After two games, the Kings are already off to a bad start to the season and this season could swing in so many directions as a result of the failures of last season. That being said, many of the players on the team have won two Stanley Cups and are among the best possession players in the NHL. If Christian Ehrhoff and Milan Lucic can help out this team, another playoff appearance should be in the making. Stumble one bit, and Darryl Sutter, a great coach with high standards and possibly demanding too high of credibility, could be losing his job this season.
Remember, this is a team who employed a former player charged with sexual assault and two former players with possession of cocaine. This is not a stable group anymore and the ship better straighten up all season long.
Just as soon as you hope a Sidney Crosby-led team would stay healthy all season long, Pascal Dupuis goes down for four to five weeks with a lower body injury. Add the fact that the team has lost Paul Martin and Brooks Orpik in the last two years and that the Ben Lovejoy trade was such a disaster and you have a contending team adding holes to an already thin roster rather than subtracting them. This has always been the issues with Jim Rutherford’s teams as he tries to rid the Penguins from the eternal cap crunches and poor drafting that former GM Ray Shero placed them in. Rutherford has drafted well enough to get trade bait for Phil Kessel and to have this summer’s second round pick Daniel Sprong get a ten-game tryout. Along with that, Eric Fehr and Matt Cullen are great bang for your buck signings for a team that has no choice but to capitalize on them. If not, Pittsburgh will continue to lose first round series after first round series until this team frees up tons of cap space, but that won’t happen unless the salary cap increases dramatically (which it never does) or if Pittsburgh decides to go on a full scale rebuild while Crosby-Malkin-Kessel are past their primes.
Oh boy. Yes, Justin Williams and T.J. Oshie have given Washington the best roster they have had in years. But hear me out on this. Barry Trotz has not really been among the best coaches when it comes to puck possession and he also doesn’t trust his young players when it is statistically obvious that they should be well ahead of certain veterans that are getting it. Next, there is a clear gap in talent amongst the top seven forwards and the rest of the group up front and there is no depth outside of the top six in defense. Can this team seriously survive if an injury crisis arises? This team can win a Stanley Cup, but there are still enough questions that might prevent them from hitting their potential again.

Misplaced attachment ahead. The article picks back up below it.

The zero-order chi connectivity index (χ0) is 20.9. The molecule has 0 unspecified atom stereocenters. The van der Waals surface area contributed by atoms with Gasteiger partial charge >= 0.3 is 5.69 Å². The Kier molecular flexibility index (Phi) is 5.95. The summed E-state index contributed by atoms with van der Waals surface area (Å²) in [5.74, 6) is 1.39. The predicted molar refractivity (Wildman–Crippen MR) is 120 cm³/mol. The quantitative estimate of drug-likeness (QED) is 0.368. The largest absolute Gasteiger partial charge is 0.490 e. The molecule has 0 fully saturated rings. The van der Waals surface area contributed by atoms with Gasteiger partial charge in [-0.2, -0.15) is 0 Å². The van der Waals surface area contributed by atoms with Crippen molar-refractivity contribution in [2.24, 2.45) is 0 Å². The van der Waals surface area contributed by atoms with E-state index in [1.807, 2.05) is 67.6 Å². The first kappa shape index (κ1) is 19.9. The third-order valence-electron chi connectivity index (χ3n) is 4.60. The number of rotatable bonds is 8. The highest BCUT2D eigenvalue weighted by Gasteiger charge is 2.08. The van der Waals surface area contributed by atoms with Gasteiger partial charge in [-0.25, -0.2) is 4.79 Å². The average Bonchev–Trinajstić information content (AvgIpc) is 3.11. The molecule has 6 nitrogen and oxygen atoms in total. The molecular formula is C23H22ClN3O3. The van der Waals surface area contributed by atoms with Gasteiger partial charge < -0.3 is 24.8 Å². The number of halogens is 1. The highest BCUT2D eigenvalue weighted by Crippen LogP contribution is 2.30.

If there’s a team that seems to get a little too much of a free pass, it’s the Minnesota Wild. Do people forget how much they have spent on Zach Parise, Ryan Suter, Jason Pominville and Thomas Vanek? Also, if it wasn’t for Devan Dubnyk’s heroic’s this team would have been bad goaltending away from being the most underachieving team in the league last season. When the pieces are in place, this is the most complete team in the league with little to no weaknesses within the NHL lineup. It is interesting to see Mike Yeo breakup the Jared Spurgeon-Marco Scandella pair that has worked so well the last two years and have Spurgeon pair up with Suter and Scandella with Christian Folin. If things finally work out for the Wild, they should be able to, at least, make it to the Conference Finals.
Call me crazy, but even with the absence of such a tenured coach in Mike Babcock, I still like Detroit’s chances this year. They returned to their 2008-2009 seasons where they were consistently among the best possession teams in the league and if it wasn’t for a bad matchup against a Stanley Cup finalist, they could have gone further in the playoffs. Not trusting on Jimmy Howard during the playoffs is a big deal and his contract will surely be a waste if he isn’t the starter this season. The addition to Mike Green, however, should give the blue line an offensive element it hasn’t had since Nicklas Lidstrom has retired.
The key to the season will be the health of the Red Wings’ oldest players in Pavel Datsyuk and Henrik Zetterberg. While Zetterberg is healthy, Datsyuk is recovering from offseason ankle surgery and is starting the season on injured reserve. This has allowed the likes of Riley Sheahan and Dylan Larkin to receive more playing time. Also, it would be good to see what second line center Brad Richards can do for his third team in three years. Once “the magician” comes back, if he were to still produce to his normal levels, this is another deep group of forwards full of well rounded skill and two-way ability. If current head coach and former Grand Rapids Griffiths head coach Jeff Blashill can maintain the systems Babcock had, this will surely be a talented team and with the right matchups, make a deep run towards the Stanley Cup this year.